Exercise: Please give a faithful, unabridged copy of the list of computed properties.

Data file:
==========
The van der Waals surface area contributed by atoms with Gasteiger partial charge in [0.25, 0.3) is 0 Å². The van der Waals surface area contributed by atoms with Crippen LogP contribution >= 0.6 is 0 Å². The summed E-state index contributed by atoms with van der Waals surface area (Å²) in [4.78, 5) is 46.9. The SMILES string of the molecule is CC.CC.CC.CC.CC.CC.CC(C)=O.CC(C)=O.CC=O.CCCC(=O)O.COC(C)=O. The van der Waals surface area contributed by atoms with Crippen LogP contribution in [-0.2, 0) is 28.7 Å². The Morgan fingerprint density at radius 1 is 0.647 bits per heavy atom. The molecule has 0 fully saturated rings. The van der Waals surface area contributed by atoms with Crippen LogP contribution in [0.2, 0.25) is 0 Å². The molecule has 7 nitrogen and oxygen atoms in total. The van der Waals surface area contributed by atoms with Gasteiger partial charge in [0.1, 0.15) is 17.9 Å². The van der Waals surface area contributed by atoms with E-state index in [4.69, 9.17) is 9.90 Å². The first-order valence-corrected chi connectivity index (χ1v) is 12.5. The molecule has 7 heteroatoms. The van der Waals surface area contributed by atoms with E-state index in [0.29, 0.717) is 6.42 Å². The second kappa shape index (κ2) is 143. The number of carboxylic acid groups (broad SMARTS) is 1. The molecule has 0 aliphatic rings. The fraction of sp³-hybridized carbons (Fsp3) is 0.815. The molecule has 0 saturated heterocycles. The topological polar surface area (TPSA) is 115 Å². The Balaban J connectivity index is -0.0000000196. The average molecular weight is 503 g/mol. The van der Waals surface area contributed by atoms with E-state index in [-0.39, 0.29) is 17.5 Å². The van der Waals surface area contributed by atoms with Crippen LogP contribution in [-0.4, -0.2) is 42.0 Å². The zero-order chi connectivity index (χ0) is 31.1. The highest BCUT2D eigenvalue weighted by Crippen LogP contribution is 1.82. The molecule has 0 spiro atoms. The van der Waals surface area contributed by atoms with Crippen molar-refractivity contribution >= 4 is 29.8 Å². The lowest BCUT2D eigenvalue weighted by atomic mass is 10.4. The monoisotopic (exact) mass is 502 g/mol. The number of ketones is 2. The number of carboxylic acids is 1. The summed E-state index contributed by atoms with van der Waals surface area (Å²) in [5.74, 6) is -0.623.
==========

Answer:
The van der Waals surface area contributed by atoms with Gasteiger partial charge in [0.25, 0.3) is 0 Å². The van der Waals surface area contributed by atoms with Crippen LogP contribution >= 0.6 is 0 Å². The summed E-state index contributed by atoms with van der Waals surface area (Å²) in [4.78, 5) is 46.9. The SMILES string of the molecule is CC.CC.CC.CC.CC.CC.CC(C)=O.CC(C)=O.CC=O.CCCC(=O)O.COC(C)=O. The van der Waals surface area contributed by atoms with Crippen LogP contribution in [-0.2, 0) is 28.7 Å². The Morgan fingerprint density at radius 1 is 0.647 bits per heavy atom. The molecule has 0 fully saturated rings. The van der Waals surface area contributed by atoms with Crippen LogP contribution in [0.2, 0.25) is 0 Å². The molecule has 7 nitrogen and oxygen atoms in total. The van der Waals surface area contributed by atoms with Gasteiger partial charge in [0.1, 0.15) is 17.9 Å². The van der Waals surface area contributed by atoms with E-state index in [4.69, 9.17) is 9.90 Å². The first-order valence-corrected chi connectivity index (χ1v) is 12.5. The molecule has 7 heteroatoms. The van der Waals surface area contributed by atoms with E-state index in [0.29, 0.717) is 6.42 Å². The second kappa shape index (κ2) is 143. The number of carboxylic acid groups (broad SMARTS) is 1. The molecule has 0 aliphatic rings. The fraction of sp³-hybridized carbons (Fsp3) is 0.815. The molecule has 0 saturated heterocycles. The topological polar surface area (TPSA) is 115 Å². The Balaban J connectivity index is -0.0000000196. The average molecular weight is 503 g/mol. The van der Waals surface area contributed by atoms with E-state index in [-0.39, 0.29) is 17.5 Å². The van der Waals surface area contributed by atoms with Crippen LogP contribution in [-0.4, -0.2) is 42.0 Å². The zero-order chi connectivity index (χ0) is 31.1. The highest BCUT2D eigenvalue weighted by Crippen LogP contribution is 1.82. The molecule has 0 spiro atoms. The van der Waals surface area contributed by atoms with Crippen molar-refractivity contribution >= 4 is 29.8 Å². The lowest BCUT2D eigenvalue weighted by atomic mass is 10.4. The monoisotopic (exact) mass is 502 g/mol. The number of ketones is 2. The number of carboxylic acids is 1. The summed E-state index contributed by atoms with van der Waals surface area (Å²) in [5.74, 6) is -0.623.